lishers and favoring 21,000,000 of people
who live on the farms of the United
States, there ought to be no hesitation
in serving the many rather than the few.
The abuse should be uprooted as a public
duty; the National delivery should be un
dertaken as a public policy, and when,
through the overthrow of the wrong, the
right can be established without the
slightest additional "burden, the appeal be
comes Irresistible."
The effort to eradicate the: abuse of thel
ru-mfnl nrnvlslofis for second-class mail
matter, the Postmaster-General assumes,
Is not made in order "to change the pol
icy of the present law or to abridge the
privileges it confers upon the regular
and legitimate publications for the dis
semination of public intelligence." But
instead, says the report, "it is only sought
to cut oft the abuses which the law never
contemplated, and which have crept in
through the ambiguity of Its provisions,
or through doubtful interpretations that
have opened a wide door for wrongful en
tries. It is aimed at the serial paper
covered books at the private 'house or
gans,' at the spurious trade Journals and
Eheets of an exclusive advertising char
acter: at bulk distribution which is false
ly called subscription, and at the re
peated turn and overturn by news agents
of unsold periodicals. There Is no ob
jection to serving these purely private
enterprises through the malls, but there
Is no reason why the Government should
carry them at the second-class rate of 1
cent a pound, involving a dead loss to It,
of millions of dollars a year, when other
articles of the same kind rightfully pay
the third-class rate of S cents a pound."
The Postmaster-General says some ad
vance has been made in wiping out the
abuse above referred to.
Tho report says that the postal service
In the new Island possessions of the
United States has been materially ad
vanced and strengthened. "Unfortunate
ly," says the report, speaking of Cuba,
"its administration was stained for a
time by frauds and peculations of the
most shameful character. But this was
the crime of the agent, and not any
fault of the system. The system was
such that the frauds and peculations
could not have been committed by any
one official, however dishonest. They were
made poaslble only through the collusion
of officers who should have been a check
on each other, apd who entered Into a
conspiracy by which the safeguards de
pendent on a careful plan of -checks were
thrown down. When the facts were
brought to light, Immediate action was
taken to right the wrongs and arraign
the wrongdoers. The offense of those Im
plicated was more than infidelity to the
confidence reposed in them and more than
ordinary malfeasance in office. Its turpi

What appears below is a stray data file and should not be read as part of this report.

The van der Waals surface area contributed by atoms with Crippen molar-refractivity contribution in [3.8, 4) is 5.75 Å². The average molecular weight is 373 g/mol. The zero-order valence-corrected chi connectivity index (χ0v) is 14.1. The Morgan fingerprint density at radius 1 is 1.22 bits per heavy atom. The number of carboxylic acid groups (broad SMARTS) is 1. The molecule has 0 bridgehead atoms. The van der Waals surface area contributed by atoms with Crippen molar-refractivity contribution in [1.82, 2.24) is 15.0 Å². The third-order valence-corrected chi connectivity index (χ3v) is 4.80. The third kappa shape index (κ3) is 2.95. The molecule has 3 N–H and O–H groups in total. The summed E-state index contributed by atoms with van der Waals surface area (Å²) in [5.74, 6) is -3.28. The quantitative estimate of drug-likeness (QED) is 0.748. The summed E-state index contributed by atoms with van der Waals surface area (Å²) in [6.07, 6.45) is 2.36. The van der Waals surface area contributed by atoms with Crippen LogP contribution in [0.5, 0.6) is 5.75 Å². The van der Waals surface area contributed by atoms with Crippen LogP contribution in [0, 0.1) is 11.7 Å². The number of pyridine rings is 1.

tude was enhanced by the fact that it
was the betrayal of a trust held for a
people who were our wards, which car
ried peculiarly sacred obligations, and It
merits the severest condemnation. The
cases have passed to the custody of the
courts, and early trial is expected."
The Improvement of the last few years
in the money-order system has been con
tinued and even enhanced, says the
Postmaster-General, and free delivery ex
tended. The report of the Second Assistant Postmaster-General
is cited to show the in
crease In the number of routes over which
mail Is transported, and the good effects
to the service of the order of last Feb
ruary prohibiting the consideration of bids
for star rotite contracts, where the "bidder
resided off of the route he was bidding
A reasonably satisfactory mall service
Is being furnished the people of Alaska,
and the number of complaints Is surpris
ingly small. Arrangements have been
mad for weekly service over the two
overland routes-
Senator Kuykendall's Objections.
Junction Times.
By request Senator Kuykendall has a
very interesting communication in The
Oregonlan relative to the primary sys
tem of nominating officers. We are in
favor of the primary system, provided It
can be so arranged that the object of the
law will be served. We have worked
under the primary system in two different
states, and the objections advanced hy the
Senator in regard to population Centers
did not obtain there. Usually the county
scat had so many candidates that the
ones from the outside were successful.
However, when the vast territory of Lane
is considered, its two mountain ranges
and raging rivers, the Senator's objections
are entitled to serious consideration. The
wishes of the people should be first served,
and while county conventions are enjoy
able, a sort of reunion" of enthusiastic
followers. It has Its objections. Delegates
Will pool issues and sometimes the ticket
Is simply, to a certain extent, a pyramid
of swaps. The majority of the people of
Oregon, irrespective of party, are in fa
vor of electing United States Senators
by a direct vote, and why not nominate
"by a direct vote? It Is a poor rule that
will not work both ways.
The County Assessors Ml&rat Do
Their Duty Impartially.
SALEM, Or., Dec . (To the Editor.)
The rivalry among the several counties
of. the state as to which shall pay the
legist proportion of state taxes is fast ap
proaching the acute stage.
Prosperity has been proclaimed through
out the country for tho past four years,
actually exists at present, and bids fair
to continue for some time to come; yet
the assessment rolls of the different coun
ties show constant depreciation in prop
erty values. Had the breezy Nebraskan
known this, he might have made better
use of It as a campaign Jeremiad than be
did of the negro clause la -our state con
stitution. Not content with tho efforts of the As
sessors to reduce valuations, some of the
county authorities, seeing the depreda
tion (?) of, property In other counties, as
reported to the Secretary of State, have